The man from Metropolis seemed to grow calmer as we spoke about his upcoming adventure. Just then his cell phone beeped, he reached for it greedily and looked at the screen. "Yes, there it is," he chirped. He grabbed-up turquoise pendants for his wife and daughter, and happily left the store. As he drove away, I said to myself, "I am jealous!" Remembering the long neglected lunch, I returned to my office and grabbed-up a plump, golden pig and popped it into my mouth. "A cold pig is better than none", I thought as I munched away. Just then the door chime went wild and a cluster of new customers streamed in. "Stink," I mumbled through my stuffed face, "the next time I make pigs-in-a-blanket Priscilla and/or Steve will be here to cover the store while I chow down." Taking a quick swig of Coke, I smiled brightly and greeted my new guests.

With warm regards:
Barry, Steve, Priscilla and Danny; the team.

Friday, January 10, 2014

Frog Noses

“So what’s the prognosis?” Mark asked as we sat in his office on a recent Wednesday evening. “The frog noses are good”, I responded, searching his face for any sign the joke had hit its mark. If it had, his brief smile and slight nod did not indicate an appreciation for my humor. Since nothing had gone too far wrong, and what was damaged can be repaired, I could not help having some fun with my interrogator.

As we continued our conversation, I could not help looking back on my formative years in Bluff. In 1967, when Craig, Barry and I were nine, eight and seven, like the Beverly Hillbillies, the Simpsons loaded up the truck and moved to California . . . Livermore, no swimming pools, no movie stars, just bumpkins in the burbs.

Prior to the big move, the Simpson boys roamed the wilds of southeastern Utah. I do not remember what the Simpson girls, Susan and Cindy, did while the three of us explored the ancient ruins of Cottonwood Wash, forded the San Juan River, swam carelessly in the Pioneer Swimming Pond and scaled the pink sandstone cliffs which embraced our tiny community.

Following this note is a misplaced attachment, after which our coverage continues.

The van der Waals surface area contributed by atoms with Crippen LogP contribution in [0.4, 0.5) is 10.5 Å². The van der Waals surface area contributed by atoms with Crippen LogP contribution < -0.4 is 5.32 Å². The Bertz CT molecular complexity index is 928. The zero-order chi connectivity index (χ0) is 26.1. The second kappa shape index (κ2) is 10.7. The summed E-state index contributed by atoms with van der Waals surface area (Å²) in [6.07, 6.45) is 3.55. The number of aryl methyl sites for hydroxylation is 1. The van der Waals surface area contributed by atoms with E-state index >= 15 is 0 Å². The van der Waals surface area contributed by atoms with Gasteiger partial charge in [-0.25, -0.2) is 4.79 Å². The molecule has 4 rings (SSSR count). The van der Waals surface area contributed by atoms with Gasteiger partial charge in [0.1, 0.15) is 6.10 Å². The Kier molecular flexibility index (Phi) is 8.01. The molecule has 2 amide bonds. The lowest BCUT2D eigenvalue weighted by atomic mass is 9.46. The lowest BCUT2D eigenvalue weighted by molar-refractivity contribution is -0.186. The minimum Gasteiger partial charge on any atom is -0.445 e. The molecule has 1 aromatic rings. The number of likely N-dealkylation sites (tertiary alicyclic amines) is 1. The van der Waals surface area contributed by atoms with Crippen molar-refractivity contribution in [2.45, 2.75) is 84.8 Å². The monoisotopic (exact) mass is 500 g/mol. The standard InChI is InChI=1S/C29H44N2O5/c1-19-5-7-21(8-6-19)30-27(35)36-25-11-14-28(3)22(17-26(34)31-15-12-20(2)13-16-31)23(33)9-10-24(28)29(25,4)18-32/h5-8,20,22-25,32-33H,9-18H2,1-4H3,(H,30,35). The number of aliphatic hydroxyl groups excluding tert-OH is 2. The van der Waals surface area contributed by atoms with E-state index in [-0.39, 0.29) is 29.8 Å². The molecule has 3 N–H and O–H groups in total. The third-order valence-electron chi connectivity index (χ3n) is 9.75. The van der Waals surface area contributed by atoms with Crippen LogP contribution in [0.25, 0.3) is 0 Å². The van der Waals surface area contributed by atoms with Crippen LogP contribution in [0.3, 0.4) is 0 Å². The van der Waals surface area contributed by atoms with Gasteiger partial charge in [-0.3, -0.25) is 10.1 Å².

At the base of the Navajo Twins, where Twin Rocks Trading Post now stands, an artesian well flowed freely. Its elevated six-inch metal elbow poured forth a torrent of water 24 hours a day, 365 days a year. People came from many miles to sate their thirst and fill containers with its clear, sweet bounty. Never considering the well might one day be contained, on blistering summer days Craig, Barry and I drank from and cooled ourselves at the spring. During winter we skated on its ever-expanding sheet of ice.

As a result of the well’s continuous flow, a large pond collected about a block south of the fountain. This is where, watching tadpoles turn into frogs; we had our first lesson in evolution. This is also where a bullfrog the size of a country ham lived. The croaker, which we named Elvis, had been severely mistreated. For some still unexplained reason, one of the locals had shot the amphibian in the face with a small caliber rifle. Surely expecting to terminate the creature altogether, the assailant had instead merely blown off its nose, leaving it very much alive.

Over time the wound healed and the frog persisted. A gaping hole, however, existed where its nose and mouth had been. Whenever we visited the pond to check on the ever-changing tadpoles, instead of avoiding us, the frog hopped in our direction. Maybe it thought we would put an end to its suffering, or maybe that we might lend a little compassion. We chose the latter.

Over the years I have often thought of that frog and how it survived in spite of extraordinarily difficult circumstances. Its strength was an inspiration, and its persistence taught me that things are never as bad as they seem. Yes, I assured Mark, the frog noses were encouraging.

With warm regards:
Steve, Barry, Priscilla and Danny; the team.